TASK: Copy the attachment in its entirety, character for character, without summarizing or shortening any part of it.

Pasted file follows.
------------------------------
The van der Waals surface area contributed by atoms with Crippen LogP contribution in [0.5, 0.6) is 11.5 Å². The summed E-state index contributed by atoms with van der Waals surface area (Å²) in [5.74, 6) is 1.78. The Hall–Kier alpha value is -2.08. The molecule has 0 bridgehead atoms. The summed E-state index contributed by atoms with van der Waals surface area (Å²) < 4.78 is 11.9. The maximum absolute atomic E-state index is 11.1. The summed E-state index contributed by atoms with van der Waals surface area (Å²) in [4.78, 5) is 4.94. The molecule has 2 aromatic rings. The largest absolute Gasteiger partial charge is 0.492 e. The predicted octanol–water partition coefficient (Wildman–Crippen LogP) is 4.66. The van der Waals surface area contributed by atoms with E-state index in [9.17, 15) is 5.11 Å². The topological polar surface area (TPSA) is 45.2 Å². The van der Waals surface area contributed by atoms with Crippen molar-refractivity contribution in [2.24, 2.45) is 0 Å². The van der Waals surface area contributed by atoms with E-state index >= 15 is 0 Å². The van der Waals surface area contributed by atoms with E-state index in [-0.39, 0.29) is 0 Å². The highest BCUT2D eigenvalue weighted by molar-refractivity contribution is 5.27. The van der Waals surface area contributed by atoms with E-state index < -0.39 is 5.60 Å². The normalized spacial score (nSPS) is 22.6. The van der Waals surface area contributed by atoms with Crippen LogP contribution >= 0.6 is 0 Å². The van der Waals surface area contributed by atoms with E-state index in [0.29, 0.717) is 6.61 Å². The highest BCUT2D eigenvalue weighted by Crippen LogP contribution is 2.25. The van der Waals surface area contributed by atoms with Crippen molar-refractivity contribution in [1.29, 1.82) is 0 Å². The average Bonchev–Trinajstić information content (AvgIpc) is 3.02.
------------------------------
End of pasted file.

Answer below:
The van der Waals surface area contributed by atoms with Crippen LogP contribution in [0.5, 0.6) is 11.5 Å². The summed E-state index contributed by atoms with van der Waals surface area (Å²) in [5.74, 6) is 1.78. The Hall–Kier alpha value is -2.08. The molecule has 0 bridgehead atoms. The summed E-state index contributed by atoms with van der Waals surface area (Å²) < 4.78 is 11.9. The maximum absolute atomic E-state index is 11.1. The summed E-state index contributed by atoms with van der Waals surface area (Å²) in [4.78, 5) is 4.94. The molecule has 2 aromatic rings. The largest absolute Gasteiger partial charge is 0.492 e. The predicted octanol–water partition coefficient (Wildman–Crippen LogP) is 4.66. The van der Waals surface area contributed by atoms with E-state index in [9.17, 15) is 5.11 Å². The topological polar surface area (TPSA) is 45.2 Å². The van der Waals surface area contributed by atoms with Crippen molar-refractivity contribution in [2.24, 2.45) is 0 Å². The van der Waals surface area contributed by atoms with E-state index >= 15 is 0 Å². The van der Waals surface area contributed by atoms with E-state index in [-0.39, 0.29) is 0 Å². The highest BCUT2D eigenvalue weighted by molar-refractivity contribution is 5.27. The van der Waals surface area contributed by atoms with E-state index < -0.39 is 5.60 Å². The normalized spacial score (nSPS) is 22.6. The van der Waals surface area contributed by atoms with Crippen LogP contribution >= 0.6 is 0 Å². The van der Waals surface area contributed by atoms with E-state index in [0.29, 0.717) is 6.61 Å². The highest BCUT2D eigenvalue weighted by Crippen LogP contribution is 2.25. The van der Waals surface area contributed by atoms with Crippen molar-refractivity contribution in [1.29, 1.82) is 0 Å². The average Bonchev–Trinajstić information content (AvgIpc) is 3.02.